Monday, October 15, 2012


A North Canton Police Department (NCPD) officer pulled over Plain Township trustee Scott Haws at 12:05 a.m. early Saturday morning of September 8th.

According to an NCPD press release Haws was spotted by one of the department's officers making lane violations near the intersection of Market Avenue, North and East Maple Street.

Moreover, the officer is said to have suspected that Haws was driving while impaired.

To his credit, Haws agreed to take a breathalyser test (according to his attorney) and provide a urine sample (according to media reports).

How often have Stark Countians read about other public officials who have been stopped for similar reasons who have refused to cooperate with a police investigation in terms of submitting to sobriety tests?   Some of them have been members of a unit of Stark County law enforcement.


But Haws was a police officer's dream.

Again, he fully cooperated!

And what did it get him for for his good dead?

What all too many times happens to anyone who does good deeds?  (Ever hear the adage:  "No good deed goes unpunished.")

He got charged (on the 8th) with:
  • a misdemeanor offense of driving under the influence of alcohol or drugs (OVI charge) based on subjective observation rather than the results of an objective test
  • before the results of the "objective" tests were in
As far as the SCPR is concerned, making an "on-the-spot" charge of a lane violation was completely understandable and reasonable.  The officer saw what the officer saw.  And Haws ultimately pleaded "no contest" to this particular charge.

So for the lane violation part of the incident, the NCPD certainly does not owe Haws an apology.

However, the "driving under the influence of alcohol or drugs" charge, in the opinion of the SCPR, is quite a different thing.

It now appears that the OVI charge on the 8th was a case of a "rush to judgment."

What was the hurry?

Haws isn't going anywhere.  From the NCPD press release published below:  His record indicates that he is a respected and devoted public official.

Get the tests evaluated and if they meet the statutory threshold,  Haws is going to be accessible and amenable to the additional charge.

We now know that there was no credible objective alcohol/drug test basis for Haws:
  • to have been detained until 1:22 a.m. 
  • and arrangements were made for his car to be towed, and
  • released to the custody of a friend.
And, of course, we know "the rest of the story:" - eventually the charge was dismissed.

Apparently, the only basis for the OVI charge was solely on the subjective judgment of the officer who made the stop.

And human beings do make mistakes.  We all do.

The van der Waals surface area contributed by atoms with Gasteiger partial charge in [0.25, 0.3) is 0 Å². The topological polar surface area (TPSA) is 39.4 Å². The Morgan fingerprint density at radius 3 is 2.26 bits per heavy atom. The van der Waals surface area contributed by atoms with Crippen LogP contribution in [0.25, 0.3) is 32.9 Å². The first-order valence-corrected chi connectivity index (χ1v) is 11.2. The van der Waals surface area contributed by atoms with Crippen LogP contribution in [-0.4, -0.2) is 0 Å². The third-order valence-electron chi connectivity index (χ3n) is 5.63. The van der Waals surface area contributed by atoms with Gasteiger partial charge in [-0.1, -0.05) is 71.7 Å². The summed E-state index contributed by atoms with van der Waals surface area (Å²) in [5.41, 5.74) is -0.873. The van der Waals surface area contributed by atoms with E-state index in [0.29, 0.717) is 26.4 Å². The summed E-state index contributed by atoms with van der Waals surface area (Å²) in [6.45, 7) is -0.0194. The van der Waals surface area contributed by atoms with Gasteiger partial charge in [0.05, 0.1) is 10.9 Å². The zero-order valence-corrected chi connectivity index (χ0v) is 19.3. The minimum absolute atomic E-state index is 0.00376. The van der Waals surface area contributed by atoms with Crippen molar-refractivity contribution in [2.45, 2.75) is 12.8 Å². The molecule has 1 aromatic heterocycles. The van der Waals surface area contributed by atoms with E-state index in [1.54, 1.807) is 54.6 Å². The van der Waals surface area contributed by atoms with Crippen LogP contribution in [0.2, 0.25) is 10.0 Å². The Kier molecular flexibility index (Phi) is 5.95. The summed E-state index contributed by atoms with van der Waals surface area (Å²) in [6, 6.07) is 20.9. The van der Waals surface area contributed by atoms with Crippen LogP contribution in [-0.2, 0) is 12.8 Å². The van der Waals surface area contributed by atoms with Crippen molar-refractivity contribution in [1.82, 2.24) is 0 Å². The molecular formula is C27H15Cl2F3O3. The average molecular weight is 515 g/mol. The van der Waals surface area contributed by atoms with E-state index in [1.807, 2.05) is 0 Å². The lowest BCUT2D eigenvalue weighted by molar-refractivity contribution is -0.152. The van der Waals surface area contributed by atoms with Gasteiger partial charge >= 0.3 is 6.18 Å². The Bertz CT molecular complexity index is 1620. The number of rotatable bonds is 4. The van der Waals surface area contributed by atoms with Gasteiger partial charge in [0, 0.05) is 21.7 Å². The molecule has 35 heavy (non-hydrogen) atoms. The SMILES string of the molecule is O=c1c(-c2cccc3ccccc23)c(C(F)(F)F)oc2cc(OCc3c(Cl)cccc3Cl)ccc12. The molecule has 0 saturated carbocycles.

But no apology by North Canton for its mistake?

Here is the complete NCPD press release on Haws' demand that the department apologize to him for the OVI charge:
The City of North Canton is pleased that Haws was vindicated of the OVI charge. [SCPR:  Who believes this?] His record indicates that he is a respected and devoted public official. However, given the circumstances surrounding the reason for the traffic stop, and his behavior during the stop, the officer had probable cause to believe that he was impaired.

The officer treated Haws as he would any other citizen. Upon exhibiting signs of impairment — for his safety, and the safety of others — he was placed into custody, issued a summons and was released to a responsible person, all within about an hour.

The North Canton police officer followed standard protocol in this matter. Its officers will continue this practice. It will not apologize for doing so.
What the press release seems to ignore is that the officer made a mistake of subjective judgment.

And the SCPR believes that in glossing over a mistake which had highly embarrassing and unwarranted publicity consequences for Trustee Haws and compounding the mistake in refusing to apologize, the NCPD brought on itself an erosion in the public confidence of its policing procedures.

In taking this tack, the NCPD is following a practice of all too many public officials and agencies of government from the highest federal level down to boards of education.

Numerous examples abound where a public official has made a human mistake but then individually or through a department of government memo (sometimes both) adopts the attitude that "the king (i.e. the government) does no wrong."

Most of the time an innocent citizen has no recourse.

For departments of government are well known for their skill at engaging CYA operations.

But then the SCPR, for one, does not want to hear those same officials and their departments of government complain about a diminution of public respect.

They bring it on themselves!

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